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Prehosp Disaster Med. 2012 Aug;27(4):392-7. Epub 2012 Jul 17.

Evaluation of active mortality surveillance system data for monitoring hurricane-related deaths-Texas, 2008.

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  • 1Division of Environmental Hazards and Health Effects, National Center for Environmental Health, Centers for Disease Control and Prevention, Atlanta, Georgia 30341, USA. echoudhary@cdc.gov

Abstract

INTRODUCTION:

The Texas Department of State Health Services (DSHS) implemented an active mortality surveillance system to enumerate and characterize hurricane-related deaths during Hurricane Ike in 2008. This surveillance system used established guidelines and case definitions to categorize deaths as directly, indirectly, and possibly related to Hurricane Ike.

OBJECTIVE:

The objective of this study was to evaluate Texas DSHS' active mortality surveillance system using US Centers for Disease Control and Prevention's (CDC) surveillance system evaluation guidelines.

METHODS:

Using CDC's Updated Guidelines for Surveillance System Evaluation, the active mortality surveillance system of the Texas DSHS was evaluated. Data from the active mortality surveillance system were compared with Texas vital statistics data for the same time period to estimate the completeness of reported disaster-related deaths.

RESULTS:

From September 8 through October 13, 2008, medical examiners (MEs) and Justices of the Peace (JPs) in 44 affected counties reported deaths daily by using a one-page, standardized mortality form. The active mortality surveillance system identified 74 hurricane-related deaths, whereas a review of vital statistics data revealed only four deaths that were hurricane-related. The average time of reporting a death by active mortality surveillance and vital statistics was 14 days and 16 days, respectively.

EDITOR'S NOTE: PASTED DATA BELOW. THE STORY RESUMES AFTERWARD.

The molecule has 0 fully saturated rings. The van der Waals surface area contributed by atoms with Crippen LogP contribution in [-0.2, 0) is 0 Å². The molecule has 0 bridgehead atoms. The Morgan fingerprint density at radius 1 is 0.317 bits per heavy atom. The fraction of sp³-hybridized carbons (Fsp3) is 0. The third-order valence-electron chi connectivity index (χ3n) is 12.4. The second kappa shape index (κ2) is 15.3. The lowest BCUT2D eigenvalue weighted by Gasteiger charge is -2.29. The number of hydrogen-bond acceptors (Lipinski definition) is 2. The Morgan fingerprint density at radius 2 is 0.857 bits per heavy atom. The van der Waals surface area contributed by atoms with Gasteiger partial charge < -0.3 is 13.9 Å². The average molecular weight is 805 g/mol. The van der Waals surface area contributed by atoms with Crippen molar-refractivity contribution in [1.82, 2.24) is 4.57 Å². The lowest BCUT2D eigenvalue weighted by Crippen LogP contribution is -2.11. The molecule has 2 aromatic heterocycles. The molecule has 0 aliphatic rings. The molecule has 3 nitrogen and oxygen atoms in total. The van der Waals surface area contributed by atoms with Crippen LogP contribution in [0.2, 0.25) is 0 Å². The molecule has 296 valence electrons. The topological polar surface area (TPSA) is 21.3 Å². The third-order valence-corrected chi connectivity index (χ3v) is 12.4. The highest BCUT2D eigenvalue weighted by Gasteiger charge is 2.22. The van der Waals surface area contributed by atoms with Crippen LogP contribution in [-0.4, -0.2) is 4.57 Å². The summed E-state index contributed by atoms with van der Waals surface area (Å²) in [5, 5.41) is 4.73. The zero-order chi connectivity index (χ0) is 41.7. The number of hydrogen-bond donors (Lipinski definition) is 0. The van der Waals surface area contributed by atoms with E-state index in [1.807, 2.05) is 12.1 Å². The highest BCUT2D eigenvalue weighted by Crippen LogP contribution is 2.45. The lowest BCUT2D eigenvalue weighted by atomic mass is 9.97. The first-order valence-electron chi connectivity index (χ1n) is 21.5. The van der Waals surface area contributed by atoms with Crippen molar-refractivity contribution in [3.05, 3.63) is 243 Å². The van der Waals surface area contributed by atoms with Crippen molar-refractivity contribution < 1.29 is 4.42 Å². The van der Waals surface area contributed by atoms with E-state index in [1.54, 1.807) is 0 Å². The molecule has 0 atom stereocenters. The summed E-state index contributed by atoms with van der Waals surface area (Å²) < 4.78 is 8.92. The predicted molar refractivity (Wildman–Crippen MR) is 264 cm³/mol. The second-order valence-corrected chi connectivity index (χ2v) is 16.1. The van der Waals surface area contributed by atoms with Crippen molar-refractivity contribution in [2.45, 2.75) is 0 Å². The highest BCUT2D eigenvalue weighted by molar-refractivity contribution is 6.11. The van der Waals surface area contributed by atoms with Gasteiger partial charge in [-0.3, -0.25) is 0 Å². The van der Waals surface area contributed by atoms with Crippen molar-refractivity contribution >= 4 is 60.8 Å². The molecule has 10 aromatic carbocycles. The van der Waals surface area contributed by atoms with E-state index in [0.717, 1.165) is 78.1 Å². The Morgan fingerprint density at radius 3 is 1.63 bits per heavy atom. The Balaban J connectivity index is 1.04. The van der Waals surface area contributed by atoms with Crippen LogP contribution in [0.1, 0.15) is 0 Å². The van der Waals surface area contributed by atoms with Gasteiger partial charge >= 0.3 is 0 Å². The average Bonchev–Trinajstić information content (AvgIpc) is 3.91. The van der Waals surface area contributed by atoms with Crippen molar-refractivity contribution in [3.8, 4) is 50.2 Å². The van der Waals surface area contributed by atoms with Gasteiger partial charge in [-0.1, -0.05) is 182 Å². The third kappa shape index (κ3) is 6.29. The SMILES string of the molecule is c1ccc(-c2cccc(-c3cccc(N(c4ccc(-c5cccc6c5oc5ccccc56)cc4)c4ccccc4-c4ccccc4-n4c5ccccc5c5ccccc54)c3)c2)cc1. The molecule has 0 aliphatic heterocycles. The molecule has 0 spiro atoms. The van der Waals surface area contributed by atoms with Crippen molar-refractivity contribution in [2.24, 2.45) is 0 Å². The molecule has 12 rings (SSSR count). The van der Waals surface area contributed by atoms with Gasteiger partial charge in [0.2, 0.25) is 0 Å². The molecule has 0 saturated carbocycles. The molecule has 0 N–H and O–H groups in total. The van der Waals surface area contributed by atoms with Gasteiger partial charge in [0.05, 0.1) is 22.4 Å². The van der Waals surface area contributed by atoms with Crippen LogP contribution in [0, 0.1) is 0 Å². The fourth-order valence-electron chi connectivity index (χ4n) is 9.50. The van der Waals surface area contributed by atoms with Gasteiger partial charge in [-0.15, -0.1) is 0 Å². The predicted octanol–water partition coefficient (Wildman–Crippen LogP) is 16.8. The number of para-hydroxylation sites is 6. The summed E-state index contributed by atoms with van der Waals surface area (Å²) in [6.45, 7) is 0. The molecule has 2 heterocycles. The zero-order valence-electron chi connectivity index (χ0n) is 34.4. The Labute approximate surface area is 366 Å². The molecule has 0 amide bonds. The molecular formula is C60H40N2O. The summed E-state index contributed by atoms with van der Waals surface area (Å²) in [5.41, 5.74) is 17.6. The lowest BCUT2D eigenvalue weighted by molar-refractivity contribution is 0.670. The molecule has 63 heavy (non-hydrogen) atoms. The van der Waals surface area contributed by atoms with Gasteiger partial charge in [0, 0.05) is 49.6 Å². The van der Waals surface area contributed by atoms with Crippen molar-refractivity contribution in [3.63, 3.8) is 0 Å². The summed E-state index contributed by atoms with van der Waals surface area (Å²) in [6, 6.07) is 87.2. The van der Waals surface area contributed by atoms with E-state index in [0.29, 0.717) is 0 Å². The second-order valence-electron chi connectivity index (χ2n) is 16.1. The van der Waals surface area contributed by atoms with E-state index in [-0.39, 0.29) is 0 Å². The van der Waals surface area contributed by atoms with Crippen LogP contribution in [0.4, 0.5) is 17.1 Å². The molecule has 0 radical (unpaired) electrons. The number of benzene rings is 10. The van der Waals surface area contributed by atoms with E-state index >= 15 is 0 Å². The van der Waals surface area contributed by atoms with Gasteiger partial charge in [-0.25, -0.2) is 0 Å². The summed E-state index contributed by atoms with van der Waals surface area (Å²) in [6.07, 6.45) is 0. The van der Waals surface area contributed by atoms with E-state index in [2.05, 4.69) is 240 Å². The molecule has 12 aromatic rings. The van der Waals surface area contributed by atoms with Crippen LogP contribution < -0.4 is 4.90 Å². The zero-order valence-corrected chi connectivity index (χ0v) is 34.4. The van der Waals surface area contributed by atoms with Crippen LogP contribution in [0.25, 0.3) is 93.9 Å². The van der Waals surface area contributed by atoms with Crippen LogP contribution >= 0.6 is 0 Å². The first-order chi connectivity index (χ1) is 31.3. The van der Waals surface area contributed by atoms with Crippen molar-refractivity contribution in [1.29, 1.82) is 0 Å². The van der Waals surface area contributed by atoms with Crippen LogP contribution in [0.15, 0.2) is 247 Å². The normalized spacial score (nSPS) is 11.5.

CONCLUSIONS:

Texas's active mortality surveillance system successfully identified hurricane-related deaths. Evaluation of the active mortality surveillance system suggested that it is necessary to collect detailed and representative mortality data during a hurricane because vital statistics do not capture sufficient information to identify whether deaths are hurricane-related. The results from this evaluation will help improve active mortality surveillance during hurricanes which, in turn, will enhance preparedness and response plans and identify public health interventions to reduce future hurricane-related mortality rates.

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